Ancient Church Rises Again From Beneath The Water

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A sunken 16th century church has re-emerged – the second time it’s done so since disappearing into a deep lake created by construction of a dam in 1966.

Drought conditions in the Mexican state of Chiapas have dropped the water level in the Nezahualcoyotl reservoir by 82 feet.

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Built about four hundred years ago, the church – known as the Temple of Santiago (or of Quechula) – was abandoned during the plagues that hit the area between 1773 and 1776, says architect Carlos Navarrete, who worked with Mexican authorities on a report about the building.

The church is 183 feet long and 42 feet wide, and its walls are thirty feet high. There’s a 48-foot bell tower. When a similar drought revealed it in 2002, original wood from the choir loft and the roof beams was found.

That time, the water was so low that visitors could walk inside.

“The people celebrated. They came to eat, to hang out, to do business. I sold them fried fish. They did processions around the church,” says resident Leonel Mendoza. Recently, he’s been taking the curious out in his boat to see it.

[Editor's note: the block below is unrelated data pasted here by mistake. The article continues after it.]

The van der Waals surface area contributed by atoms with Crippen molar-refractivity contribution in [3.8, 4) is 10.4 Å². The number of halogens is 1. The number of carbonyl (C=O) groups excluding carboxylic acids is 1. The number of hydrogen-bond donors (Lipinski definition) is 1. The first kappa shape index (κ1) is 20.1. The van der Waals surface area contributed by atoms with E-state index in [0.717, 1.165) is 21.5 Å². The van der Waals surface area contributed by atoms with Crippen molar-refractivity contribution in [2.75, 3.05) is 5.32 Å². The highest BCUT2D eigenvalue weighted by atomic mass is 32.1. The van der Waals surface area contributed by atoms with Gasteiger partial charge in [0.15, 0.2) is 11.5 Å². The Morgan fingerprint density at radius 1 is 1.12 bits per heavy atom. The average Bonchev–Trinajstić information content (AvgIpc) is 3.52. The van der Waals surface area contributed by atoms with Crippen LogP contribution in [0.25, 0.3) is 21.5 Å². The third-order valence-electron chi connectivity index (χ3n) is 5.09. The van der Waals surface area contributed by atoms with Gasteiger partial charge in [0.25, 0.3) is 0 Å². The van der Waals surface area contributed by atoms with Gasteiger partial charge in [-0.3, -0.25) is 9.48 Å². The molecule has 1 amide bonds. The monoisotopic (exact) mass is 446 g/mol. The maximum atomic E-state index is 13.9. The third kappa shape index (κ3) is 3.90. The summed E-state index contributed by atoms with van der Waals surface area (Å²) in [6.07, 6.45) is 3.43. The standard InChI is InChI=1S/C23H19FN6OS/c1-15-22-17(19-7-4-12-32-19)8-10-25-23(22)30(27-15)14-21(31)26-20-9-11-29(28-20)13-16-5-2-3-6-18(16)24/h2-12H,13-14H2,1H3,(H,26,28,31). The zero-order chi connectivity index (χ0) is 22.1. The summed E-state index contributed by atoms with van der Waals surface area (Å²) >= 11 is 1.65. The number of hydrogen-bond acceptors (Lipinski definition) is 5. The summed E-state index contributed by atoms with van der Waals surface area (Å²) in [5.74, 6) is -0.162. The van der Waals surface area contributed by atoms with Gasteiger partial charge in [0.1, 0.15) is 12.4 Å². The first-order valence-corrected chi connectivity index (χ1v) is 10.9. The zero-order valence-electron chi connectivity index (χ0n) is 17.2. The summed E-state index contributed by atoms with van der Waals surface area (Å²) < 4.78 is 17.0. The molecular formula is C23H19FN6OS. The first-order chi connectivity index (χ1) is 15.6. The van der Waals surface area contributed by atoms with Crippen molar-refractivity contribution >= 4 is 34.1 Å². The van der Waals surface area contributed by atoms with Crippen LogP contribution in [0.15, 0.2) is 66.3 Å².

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Nearby is the monastery of Tecpatan, founded in 1564. Based upon architectural similarities, Navarrete believes it was constructed by the same group of monks under the leadership of Friar Bartolome de las Casas.

Situated on the King’s Highway, a road designed by Spanish conquistadors, “it was a church built thinking that this could be a great population center, but it never achieved that,” Navarrete said. “It probably never even had a dedicated priest, only receiving visits from those from Tecpatan.”

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Bartolome de las Casas was a renowned historian, social reformer and Dominican friar. He became the first resident Bishop of Chiapas and the first officially appointed “Protector of the Indians”. He initially supported the colonization and subjugation of the native Indians of the region. Then, in later years, he had a change of heart and became an advocate for the abolition of slavery.

In 1542, he got new laws passed to end much of the slavery practiced in Peru. They were later severely modified by King Charles of Spain when settlers voiced their strong objection.